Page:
Leaving Home man and suitcase
When Marc Malé comes home at around 9pm after a hard day's work, he sits down at the table with his family and enjoys the dinner his mother has prepared for him. Afterwards, they jointly put the tableware in the dishwasher and maybe retreat to the large living room to watch TV together. During the day, his mother washes the family's clothes and once a week a cleaning lady comes round to help keep the flat tidy.
Malé is a 26-year-old Catalan and earns over €2,000 per month as an auditor. Despite his age and income, he still lives at home; together with his parents, grandparents and his younger sister.
When asked why he did not move out, he looked surprised. "Why should I?" he asked in return. "I am comfortable at home, and I don't feel my freedom is being compromised at all by living with my parents."
Marc is not an isolated case. In 2004, the Instituto de la Juventud reported that 63 percent of all Spanish 25 to 29-year-olds and nearly one-third of 30 to 35-year-olds were still living with their parents. The statistical body of the EU, Eurostat, reports that in Britain, France and Germany over half of 24-year-olds are living on their own, the same percentage is reached only when Spaniards reach 30.
Northern Europeans may be tempted to feel superior for becoming 'independent' at a much younger age. But, it is true that in Britain or Germany, parents often support their children financially when they move out to go to university, something less common in Spain.
"Like most of my friends, I went to university here in Barcelona, and I never asked my parents for money to move out," Malé said. "I mean, that´s not right either. You move out to become more independent, but you haven't earned it yourself. It's much better for parents if you come home for lunch, because where two eat, three can eat as well."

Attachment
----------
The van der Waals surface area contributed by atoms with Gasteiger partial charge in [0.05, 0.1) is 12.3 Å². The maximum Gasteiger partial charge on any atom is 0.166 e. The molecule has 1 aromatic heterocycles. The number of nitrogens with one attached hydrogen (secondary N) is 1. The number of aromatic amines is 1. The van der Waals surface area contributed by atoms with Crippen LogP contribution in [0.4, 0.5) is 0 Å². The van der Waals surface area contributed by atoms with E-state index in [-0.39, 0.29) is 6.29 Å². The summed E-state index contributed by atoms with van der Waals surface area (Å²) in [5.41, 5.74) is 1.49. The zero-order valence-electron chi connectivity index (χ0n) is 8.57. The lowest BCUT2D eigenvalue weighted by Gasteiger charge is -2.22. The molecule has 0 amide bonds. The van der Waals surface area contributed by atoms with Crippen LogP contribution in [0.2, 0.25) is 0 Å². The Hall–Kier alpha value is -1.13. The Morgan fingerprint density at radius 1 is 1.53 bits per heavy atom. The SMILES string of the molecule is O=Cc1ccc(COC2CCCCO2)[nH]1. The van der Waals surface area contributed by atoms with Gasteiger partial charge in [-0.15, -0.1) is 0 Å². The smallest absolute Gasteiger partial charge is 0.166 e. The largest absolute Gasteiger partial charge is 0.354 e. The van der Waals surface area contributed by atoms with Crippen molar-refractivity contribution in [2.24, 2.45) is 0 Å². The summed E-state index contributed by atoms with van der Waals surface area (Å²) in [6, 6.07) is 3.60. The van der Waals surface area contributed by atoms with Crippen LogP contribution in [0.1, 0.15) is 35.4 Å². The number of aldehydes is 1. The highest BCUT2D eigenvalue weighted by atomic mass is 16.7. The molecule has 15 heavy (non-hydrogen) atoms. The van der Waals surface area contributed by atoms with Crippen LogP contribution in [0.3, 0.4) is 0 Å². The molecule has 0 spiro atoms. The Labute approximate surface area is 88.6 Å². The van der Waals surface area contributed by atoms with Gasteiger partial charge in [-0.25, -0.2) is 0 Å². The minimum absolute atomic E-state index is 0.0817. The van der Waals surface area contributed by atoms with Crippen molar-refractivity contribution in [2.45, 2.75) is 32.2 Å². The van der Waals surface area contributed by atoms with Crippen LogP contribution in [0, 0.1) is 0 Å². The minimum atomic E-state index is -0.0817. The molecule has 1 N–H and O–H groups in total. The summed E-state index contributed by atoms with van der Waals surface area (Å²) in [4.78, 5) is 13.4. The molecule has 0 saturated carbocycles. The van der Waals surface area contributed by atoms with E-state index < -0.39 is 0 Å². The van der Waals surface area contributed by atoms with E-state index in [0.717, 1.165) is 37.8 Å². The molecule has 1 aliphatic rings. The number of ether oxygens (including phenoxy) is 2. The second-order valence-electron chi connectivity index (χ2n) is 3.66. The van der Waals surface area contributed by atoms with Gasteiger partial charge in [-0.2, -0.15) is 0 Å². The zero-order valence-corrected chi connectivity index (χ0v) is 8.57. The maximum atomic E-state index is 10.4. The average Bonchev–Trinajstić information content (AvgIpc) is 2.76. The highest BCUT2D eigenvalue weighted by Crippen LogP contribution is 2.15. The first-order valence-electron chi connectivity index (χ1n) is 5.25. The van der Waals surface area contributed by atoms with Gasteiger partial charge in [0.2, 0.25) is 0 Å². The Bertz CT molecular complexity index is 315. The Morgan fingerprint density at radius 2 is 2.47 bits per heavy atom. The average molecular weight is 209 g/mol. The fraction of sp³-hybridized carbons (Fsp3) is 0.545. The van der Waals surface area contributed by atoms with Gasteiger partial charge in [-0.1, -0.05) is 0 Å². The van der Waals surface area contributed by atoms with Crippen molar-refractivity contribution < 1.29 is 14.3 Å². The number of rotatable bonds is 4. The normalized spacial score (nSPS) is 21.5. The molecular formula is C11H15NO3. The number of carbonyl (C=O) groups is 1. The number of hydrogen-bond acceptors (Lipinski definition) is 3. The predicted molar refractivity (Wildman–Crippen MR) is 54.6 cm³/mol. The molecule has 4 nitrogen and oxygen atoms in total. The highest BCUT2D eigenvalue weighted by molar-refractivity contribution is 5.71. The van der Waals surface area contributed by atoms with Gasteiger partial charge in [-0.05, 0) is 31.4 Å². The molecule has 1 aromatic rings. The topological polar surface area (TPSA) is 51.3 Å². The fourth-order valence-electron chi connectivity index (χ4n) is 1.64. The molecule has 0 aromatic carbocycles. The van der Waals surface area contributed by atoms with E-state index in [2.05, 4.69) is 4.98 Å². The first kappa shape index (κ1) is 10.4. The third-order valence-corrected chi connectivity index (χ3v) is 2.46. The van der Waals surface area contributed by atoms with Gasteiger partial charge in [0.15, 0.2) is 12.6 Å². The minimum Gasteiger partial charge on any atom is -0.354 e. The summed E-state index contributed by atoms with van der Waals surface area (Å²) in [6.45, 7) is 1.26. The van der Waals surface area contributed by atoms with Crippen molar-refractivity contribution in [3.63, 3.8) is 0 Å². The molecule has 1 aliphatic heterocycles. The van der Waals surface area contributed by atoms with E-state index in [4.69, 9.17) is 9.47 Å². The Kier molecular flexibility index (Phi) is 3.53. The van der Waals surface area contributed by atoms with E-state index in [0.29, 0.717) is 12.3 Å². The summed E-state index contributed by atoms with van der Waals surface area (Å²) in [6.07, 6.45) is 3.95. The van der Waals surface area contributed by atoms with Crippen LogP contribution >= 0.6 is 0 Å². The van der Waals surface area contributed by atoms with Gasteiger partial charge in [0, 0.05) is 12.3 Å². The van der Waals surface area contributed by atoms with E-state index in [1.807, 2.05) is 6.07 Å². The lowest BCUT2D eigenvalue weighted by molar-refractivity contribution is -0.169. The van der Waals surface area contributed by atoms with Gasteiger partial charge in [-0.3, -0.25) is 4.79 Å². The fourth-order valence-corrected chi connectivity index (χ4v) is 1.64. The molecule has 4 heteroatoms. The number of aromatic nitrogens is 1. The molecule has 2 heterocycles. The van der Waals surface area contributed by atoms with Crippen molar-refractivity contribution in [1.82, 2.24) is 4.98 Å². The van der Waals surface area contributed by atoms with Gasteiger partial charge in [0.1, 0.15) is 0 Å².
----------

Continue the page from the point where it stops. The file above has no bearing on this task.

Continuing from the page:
The tendency to stay at home for longer is, in part, a cultural phenomenon. Just like in Italy, Greece or Portugal, Spanish families tend to stick together and often act as a social safety net. But, Julio Camacho from the Instituto de la Juventud believes the economic situation is a much more important factor. "There are three main points young people have to consider before moving out: their income has to be sufficient, it has to be stable and they need to have access to housing."
Since 2000, the economy has been getting stronger and the number of people living with their parents has decreased, according to Camacho. He maintained that demographic trends also played a role. Despite a lack of state-funded housing projects in many parts of the country, falling birth rates have made property available to young people. "Generally, people move out earlier in the Levant area - the Balearic islands, Catalunya or Valencia. That's because property is more easily available there and young people have higher incomes." He did, however, admit that cultural preferences are important and are reflected here, for example, in a reluctance to rent.
Malé confirmed that. "Among my friends, the general mentality is that paying rent is a waste of money." Moreover, flatshares are rather unpopular among Spanish youths. Alain Angueano, a Catalan, is 32-years- old and living with his mother. He was living with a friend for a few months but moved out after they had problems and is now waiting for his cousin to find a cheap flat for him. "Right now, if you want to live on your own, you easily pay about €700 for a flat. On my salary, that's impossible to afford. And I don't want to live with others, because I don't think you can trust people. People steal your stuff. I guess I'd probably trust my flatmate. But my flatmate's friends, no."